Seems like the main difference/difficulty is the extra steps required to see how people interact with it in context up on the wall. Hope you have a budget to design and print giant prototypes! :) I don't think "best practices" change as much as internal workflow. You still need to observe users in context & note what works vs what doesn't, but if the product is big then work BIG.
Some practical considerations:
It takes more time, computing power, and budget to work at wall-sized 4K than it does to design a website UI for laptop use. This = slower iterations, greater expense, and potentially greater impact on testing from hardware glitches.
People aren't as familiar with interaction patterns at that scale so they might not even have expectations yet, whereas they generally have an idea how a website or mobile app should work.
- For example, does "pinch to zoom" with thumb & finger still work, or do they need to scale up their gestures accordingly? Do they even consider gestures an option? This is still the same process of observation & discovery as you might normally test - just perhaps w/different assumptions.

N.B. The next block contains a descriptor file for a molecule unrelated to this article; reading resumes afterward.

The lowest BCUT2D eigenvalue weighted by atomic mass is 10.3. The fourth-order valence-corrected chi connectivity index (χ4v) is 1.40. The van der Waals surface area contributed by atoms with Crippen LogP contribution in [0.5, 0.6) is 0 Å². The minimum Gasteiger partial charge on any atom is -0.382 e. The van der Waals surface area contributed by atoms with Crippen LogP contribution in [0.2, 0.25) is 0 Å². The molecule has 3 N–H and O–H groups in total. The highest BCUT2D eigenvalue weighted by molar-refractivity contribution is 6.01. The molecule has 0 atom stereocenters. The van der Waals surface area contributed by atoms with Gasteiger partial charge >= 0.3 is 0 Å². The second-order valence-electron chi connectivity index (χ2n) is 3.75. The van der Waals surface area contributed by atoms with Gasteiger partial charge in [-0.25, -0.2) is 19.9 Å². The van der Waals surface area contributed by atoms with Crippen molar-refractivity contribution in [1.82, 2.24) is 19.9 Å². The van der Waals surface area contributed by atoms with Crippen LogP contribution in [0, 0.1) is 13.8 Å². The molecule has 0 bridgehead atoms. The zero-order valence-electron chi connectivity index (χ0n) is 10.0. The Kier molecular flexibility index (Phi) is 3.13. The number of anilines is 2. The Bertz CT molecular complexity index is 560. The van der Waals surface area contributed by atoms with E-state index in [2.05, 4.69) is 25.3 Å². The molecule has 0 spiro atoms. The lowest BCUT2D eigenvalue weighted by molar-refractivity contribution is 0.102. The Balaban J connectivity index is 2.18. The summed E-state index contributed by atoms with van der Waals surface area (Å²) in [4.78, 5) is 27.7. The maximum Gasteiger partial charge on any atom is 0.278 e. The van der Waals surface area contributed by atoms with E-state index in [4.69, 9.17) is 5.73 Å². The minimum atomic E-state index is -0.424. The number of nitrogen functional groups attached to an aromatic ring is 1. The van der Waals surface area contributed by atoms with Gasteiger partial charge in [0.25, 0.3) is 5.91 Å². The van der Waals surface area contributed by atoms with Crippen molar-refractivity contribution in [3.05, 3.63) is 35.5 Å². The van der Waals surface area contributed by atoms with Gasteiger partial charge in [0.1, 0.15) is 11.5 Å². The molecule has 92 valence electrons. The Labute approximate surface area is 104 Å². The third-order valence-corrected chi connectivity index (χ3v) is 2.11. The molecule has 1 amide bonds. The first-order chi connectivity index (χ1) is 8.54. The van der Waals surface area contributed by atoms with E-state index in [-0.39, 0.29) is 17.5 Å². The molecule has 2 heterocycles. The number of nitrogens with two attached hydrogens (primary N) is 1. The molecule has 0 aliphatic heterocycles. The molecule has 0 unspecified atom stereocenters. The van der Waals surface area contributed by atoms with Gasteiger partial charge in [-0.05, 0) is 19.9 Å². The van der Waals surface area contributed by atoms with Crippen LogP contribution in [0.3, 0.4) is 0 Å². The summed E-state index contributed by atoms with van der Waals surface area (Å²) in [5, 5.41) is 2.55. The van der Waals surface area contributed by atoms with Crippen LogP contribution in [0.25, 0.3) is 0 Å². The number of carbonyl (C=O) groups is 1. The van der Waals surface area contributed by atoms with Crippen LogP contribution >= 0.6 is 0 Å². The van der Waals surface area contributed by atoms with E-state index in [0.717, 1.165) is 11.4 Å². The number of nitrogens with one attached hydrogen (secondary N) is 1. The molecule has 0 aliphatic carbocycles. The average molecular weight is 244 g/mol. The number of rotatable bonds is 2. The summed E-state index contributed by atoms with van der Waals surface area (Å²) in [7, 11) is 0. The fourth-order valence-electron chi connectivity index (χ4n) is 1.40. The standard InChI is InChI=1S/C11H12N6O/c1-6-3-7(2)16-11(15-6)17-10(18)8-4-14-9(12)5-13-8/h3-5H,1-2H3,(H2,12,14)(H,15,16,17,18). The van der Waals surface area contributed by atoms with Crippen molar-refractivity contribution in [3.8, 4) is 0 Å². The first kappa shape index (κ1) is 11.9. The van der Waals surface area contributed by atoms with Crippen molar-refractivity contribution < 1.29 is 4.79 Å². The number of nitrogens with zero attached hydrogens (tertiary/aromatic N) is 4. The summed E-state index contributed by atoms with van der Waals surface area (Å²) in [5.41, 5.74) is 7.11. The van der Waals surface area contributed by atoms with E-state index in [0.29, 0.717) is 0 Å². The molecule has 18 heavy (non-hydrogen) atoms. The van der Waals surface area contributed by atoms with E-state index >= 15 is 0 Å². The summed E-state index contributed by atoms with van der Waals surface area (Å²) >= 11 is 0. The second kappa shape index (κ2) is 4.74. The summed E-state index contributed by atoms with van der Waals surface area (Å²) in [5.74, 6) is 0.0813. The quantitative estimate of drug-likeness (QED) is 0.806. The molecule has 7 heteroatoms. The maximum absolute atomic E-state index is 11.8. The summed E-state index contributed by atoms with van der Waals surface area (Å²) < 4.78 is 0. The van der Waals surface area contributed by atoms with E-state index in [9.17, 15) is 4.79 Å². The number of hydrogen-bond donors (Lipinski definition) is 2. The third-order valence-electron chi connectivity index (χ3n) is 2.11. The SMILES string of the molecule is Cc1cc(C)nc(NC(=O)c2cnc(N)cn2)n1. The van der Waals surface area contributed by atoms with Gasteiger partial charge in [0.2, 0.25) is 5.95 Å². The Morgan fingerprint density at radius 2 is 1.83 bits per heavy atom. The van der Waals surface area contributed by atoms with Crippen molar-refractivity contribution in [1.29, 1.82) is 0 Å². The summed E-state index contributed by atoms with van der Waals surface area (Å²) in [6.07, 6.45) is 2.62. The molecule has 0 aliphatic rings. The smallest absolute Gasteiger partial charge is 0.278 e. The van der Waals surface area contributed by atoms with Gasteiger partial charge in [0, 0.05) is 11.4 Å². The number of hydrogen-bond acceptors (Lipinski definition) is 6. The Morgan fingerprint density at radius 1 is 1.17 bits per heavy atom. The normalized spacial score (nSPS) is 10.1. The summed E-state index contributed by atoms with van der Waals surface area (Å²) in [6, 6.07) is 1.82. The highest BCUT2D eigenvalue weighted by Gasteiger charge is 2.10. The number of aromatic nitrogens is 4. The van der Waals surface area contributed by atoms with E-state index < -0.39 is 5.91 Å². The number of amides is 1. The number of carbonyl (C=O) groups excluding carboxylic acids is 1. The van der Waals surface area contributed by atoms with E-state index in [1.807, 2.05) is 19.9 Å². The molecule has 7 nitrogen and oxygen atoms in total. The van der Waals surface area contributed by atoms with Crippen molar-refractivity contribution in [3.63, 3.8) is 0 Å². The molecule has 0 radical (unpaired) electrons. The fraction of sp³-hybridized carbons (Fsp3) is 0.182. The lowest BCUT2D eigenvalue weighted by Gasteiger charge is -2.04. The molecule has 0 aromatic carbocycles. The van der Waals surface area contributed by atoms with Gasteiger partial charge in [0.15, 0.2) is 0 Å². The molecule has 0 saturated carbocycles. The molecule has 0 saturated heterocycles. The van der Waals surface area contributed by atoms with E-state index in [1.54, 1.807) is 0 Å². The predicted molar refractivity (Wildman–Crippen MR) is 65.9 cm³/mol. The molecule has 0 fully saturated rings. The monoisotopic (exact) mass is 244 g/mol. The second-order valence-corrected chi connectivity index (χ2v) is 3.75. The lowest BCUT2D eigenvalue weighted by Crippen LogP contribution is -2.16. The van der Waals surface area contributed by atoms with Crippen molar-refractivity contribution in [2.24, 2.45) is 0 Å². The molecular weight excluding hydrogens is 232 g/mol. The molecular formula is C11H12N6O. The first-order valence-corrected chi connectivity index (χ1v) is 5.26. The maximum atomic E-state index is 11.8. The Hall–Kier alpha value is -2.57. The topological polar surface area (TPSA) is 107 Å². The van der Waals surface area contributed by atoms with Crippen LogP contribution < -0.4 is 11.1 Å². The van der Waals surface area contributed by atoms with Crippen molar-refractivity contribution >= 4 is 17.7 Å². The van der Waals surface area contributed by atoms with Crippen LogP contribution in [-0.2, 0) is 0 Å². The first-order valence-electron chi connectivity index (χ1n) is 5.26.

How much latency is acceptable to people at that size vs. on a mobile phone? Does that scale too?
Are environmental factors more distracting at that size (lighting, glare, noise, having an audience, etc)? Does a low-fi mockup look even worse & therefore more distracting, meaning you need high-res mockups earlier in the process?
The Samsung "Centerstage" interactive kiosk is a great example, and this piece from Motionographer describes the design company's thought process and some considerations for design and user/audience interaction.
For example, novice users get up close & just tap, whereas store employees trained on its use have fun impressing people w/big sweeping gestures.
There's also the consideration of audiences. You have the primary "user" actually interacting, but it's also a huge showpiece that can attract a passive audience of onlookers. Those passive onlookers may learn by watching and change how they'd interact, so they're no longer "virgin" users.
One other thing I noticed from the "Behind the Scenes" video is that even in their internal meetings the team is often shown working at scale. They might do initial designs on a desktop monitor, but it seems that as much as possible they're looking at code up on a giant wall alongside the giant motion graphics & images.